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Bitcoin Needs To Go In Order To Stop Illicit Cryptomining

Bitcoin Needs To Go In Order To Stop Illicit Cryptomining

A copy of bitcoin standing on PC motherboard is seen in this illustration picture, October 26, 2017. | REUTERS/Dado Ruvic

Shutting down Bitcoin could become an option in the fight against illicit cryptomining. In recent months, governments and corporations found themselves the victims of these activities where hackers hijack their systems to illegally mine cryptocurrencies.

Cybersecurity vendors are already hard at work at developing new systems to combat this new threat. However, ZapThink President Jason Bloomberg believes that to put down this new form of cyberattack is to make cryptocurrencies illegal.

In a recent article on Forbes, Bloomberg argued that while prevention and mitigation technologies might be able to stem the rise of illicit cryptomining desperate actions might be needed. This is mainly due to the fact that Bitcoin and many other digital currencies are open-source.

With a permissionless (open or public) blockchain, anyone can create an address and interact with the network allowing them to sell, buy, and mine digital currencies. In contrast, with a permissioned (closed or private) blockchain, access of each participant is well defined inside a closed and monitored ecosystem.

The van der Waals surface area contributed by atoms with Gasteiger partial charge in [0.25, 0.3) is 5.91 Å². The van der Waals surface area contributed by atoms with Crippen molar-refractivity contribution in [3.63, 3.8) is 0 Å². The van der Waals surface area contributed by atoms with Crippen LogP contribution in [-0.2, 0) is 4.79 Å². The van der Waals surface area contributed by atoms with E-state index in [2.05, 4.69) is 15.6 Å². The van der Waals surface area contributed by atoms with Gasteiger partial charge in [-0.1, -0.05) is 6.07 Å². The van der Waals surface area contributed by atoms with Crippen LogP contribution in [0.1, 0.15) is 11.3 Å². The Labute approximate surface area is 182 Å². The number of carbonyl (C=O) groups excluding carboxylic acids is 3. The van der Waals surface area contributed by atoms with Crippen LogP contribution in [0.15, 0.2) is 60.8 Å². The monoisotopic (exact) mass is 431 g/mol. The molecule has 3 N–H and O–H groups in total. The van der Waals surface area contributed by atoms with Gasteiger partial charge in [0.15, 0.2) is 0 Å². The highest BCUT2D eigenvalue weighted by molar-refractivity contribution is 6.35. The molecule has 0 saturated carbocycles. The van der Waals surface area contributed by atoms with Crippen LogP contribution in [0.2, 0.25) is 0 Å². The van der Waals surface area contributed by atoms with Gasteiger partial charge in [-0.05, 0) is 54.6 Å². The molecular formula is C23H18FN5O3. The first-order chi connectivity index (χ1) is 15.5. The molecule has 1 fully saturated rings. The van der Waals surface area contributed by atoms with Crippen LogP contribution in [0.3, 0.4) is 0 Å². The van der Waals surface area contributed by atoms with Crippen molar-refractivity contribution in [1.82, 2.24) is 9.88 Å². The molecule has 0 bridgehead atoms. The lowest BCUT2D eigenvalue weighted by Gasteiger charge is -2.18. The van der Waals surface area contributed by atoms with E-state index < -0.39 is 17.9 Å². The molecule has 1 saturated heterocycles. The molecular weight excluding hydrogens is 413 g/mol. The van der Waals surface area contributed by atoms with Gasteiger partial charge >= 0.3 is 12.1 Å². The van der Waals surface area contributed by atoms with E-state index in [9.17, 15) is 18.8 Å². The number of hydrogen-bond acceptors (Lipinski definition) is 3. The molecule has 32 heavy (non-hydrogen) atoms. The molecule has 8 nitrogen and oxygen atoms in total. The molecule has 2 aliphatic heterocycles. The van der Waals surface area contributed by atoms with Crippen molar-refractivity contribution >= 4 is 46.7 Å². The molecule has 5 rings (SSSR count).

The problem with permissionless blockchains is that no one is stopping criminals from accessing the network. While not all mining ventures are criminal, some hackers use this opportunity to hijack other people's hardware to mine cryptocurrency. All that's needed is for the victim to give up their log-in credentials, visit a malicious website, or download a fake app from the app store.

Tesla was among the most recent victims of this type of cyberattack after hackers took control of their cloud infrastructure and began their mining operations at the company's expense. While the electric automaker was able to remove the malware, some companies just don't have the same resources as the billion-dollar corporation.

As long as permissionless cryptocurrencies remain in circulation, hackers will continue to do everything they can to profit from it. If illicit cryptomining goes out of hand, digital currencies will to either switch to permissioned blockchains or risk being shut down.